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EDITIONS
 Monday, 20 January, 2003, 12:20 GMT
Smoking gun: Where there's smoke?
smoking gunn 1. a recently discharged firearm, esp. one used in a murder. 2. colloq. US. any piece of incontrovertible incriminating evidence.

NOTE: when a misdeed is political or financial in nature, incontrovertible evidence of guilt can often be complex and dull, and can be rendered far more telegenic by being called "a smoking gun".

CURRENT USAGE: UN inspectors are currently hunting "smoking gun" evidence that Iraq possesses weapons of mass destruction.

CURRENT DEFINITION: "If we were to find a big supply of biological weapons, that would be a smoking gun. If we were to find chemical weapons, that would also be a smoking gun. If we find missiles that can run 200km, well, that would also be a smoking gun. If you only find documents that indicate something, well, that's not so smoking." Hans Blix, chief UN weapons inspector.

NOTE: UK Defence Secretary Geoff Hoon says uncovering "persuasive" evidence, rather than an incontrovertible "smoking gun", would be enough to trigger military action against Iraq.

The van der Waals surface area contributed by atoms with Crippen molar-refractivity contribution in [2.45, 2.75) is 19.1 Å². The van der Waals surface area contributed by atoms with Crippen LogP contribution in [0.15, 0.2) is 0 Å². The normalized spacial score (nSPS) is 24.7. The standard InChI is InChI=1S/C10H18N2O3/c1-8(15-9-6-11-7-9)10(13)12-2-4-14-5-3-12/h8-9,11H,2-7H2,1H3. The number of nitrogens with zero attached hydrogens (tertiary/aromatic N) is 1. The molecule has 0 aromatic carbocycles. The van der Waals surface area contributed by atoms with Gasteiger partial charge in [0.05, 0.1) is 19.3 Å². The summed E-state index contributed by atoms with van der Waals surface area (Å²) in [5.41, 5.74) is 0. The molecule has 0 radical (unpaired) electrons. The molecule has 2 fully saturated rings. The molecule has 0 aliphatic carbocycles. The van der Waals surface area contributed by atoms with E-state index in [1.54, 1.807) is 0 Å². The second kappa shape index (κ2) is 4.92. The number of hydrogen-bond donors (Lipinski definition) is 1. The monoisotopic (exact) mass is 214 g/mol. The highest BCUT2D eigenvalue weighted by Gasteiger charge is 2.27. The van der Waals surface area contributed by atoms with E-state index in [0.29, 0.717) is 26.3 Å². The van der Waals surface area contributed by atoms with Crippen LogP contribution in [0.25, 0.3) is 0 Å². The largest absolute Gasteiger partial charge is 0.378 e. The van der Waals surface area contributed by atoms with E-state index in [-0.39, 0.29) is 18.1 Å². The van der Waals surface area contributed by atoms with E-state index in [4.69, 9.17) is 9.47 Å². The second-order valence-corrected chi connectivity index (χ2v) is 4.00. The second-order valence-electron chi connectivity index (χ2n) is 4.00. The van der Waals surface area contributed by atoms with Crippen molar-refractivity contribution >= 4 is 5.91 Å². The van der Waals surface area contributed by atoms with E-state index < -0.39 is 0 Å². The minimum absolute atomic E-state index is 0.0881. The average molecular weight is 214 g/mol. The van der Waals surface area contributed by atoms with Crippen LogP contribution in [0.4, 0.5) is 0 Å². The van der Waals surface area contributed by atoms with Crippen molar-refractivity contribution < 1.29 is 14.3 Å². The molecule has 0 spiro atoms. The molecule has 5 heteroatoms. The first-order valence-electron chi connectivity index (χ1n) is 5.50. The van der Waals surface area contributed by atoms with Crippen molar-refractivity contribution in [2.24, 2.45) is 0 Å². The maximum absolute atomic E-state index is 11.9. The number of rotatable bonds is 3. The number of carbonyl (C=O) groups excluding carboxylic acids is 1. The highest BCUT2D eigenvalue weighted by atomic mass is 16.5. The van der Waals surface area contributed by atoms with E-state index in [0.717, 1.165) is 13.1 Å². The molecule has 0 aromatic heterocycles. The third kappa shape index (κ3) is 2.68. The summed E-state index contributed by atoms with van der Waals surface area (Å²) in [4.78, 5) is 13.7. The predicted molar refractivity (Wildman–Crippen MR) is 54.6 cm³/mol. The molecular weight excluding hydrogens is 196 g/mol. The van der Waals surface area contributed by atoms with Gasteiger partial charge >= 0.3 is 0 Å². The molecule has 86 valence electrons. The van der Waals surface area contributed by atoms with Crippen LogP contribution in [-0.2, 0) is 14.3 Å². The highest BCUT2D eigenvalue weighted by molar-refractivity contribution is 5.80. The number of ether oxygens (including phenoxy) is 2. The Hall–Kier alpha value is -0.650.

CONFUSION: where such things as Scud missiles are concerned, it may be deemed prudent to find them before they begin smoking.

ORIGIN: the literal smoking gun was a staple of 19th and 20th Century whodunnit novels by the likes of Sir Arthur Conan Doyle and Agatha Christie.

APPROPRIATED: in the early 1970s, American journalists and politicians began talking of finding the smoking gun that would link President Nixon to the Watergate burglary. It turned out to be a taped 1972 conversation with his chief of staff.

FURTHER APPROPRIATED: The Smoking Gun is now a popular US website taking advantage of freedom of information laws to publish official documents about crimes and celebrities (esp. celebrity crimes).

NOTE: the site's most popular pages purport to carry not smoking gun documents, but copies of rock stars' backstage demands.

EXAMPLE: one band is reported to require concert venues to provide a snooker table - but the rockers thoughtfully bring their own balls.


Is that gun smoking? Comments and suggestions can be submitted to the E-cyclopedia by using the form below.

"Smoking gun" was preceded by "bloody hand" - the red-handed person presumed to have killed a deer. Classical thinkers called this sort of proof "inartifical" because you couldn't falsify it. They then invented law and rhetoric to help them explain away what couldn't be denied. Clearly, Saddam Hussein needs better lawyers.
B Carey, UK

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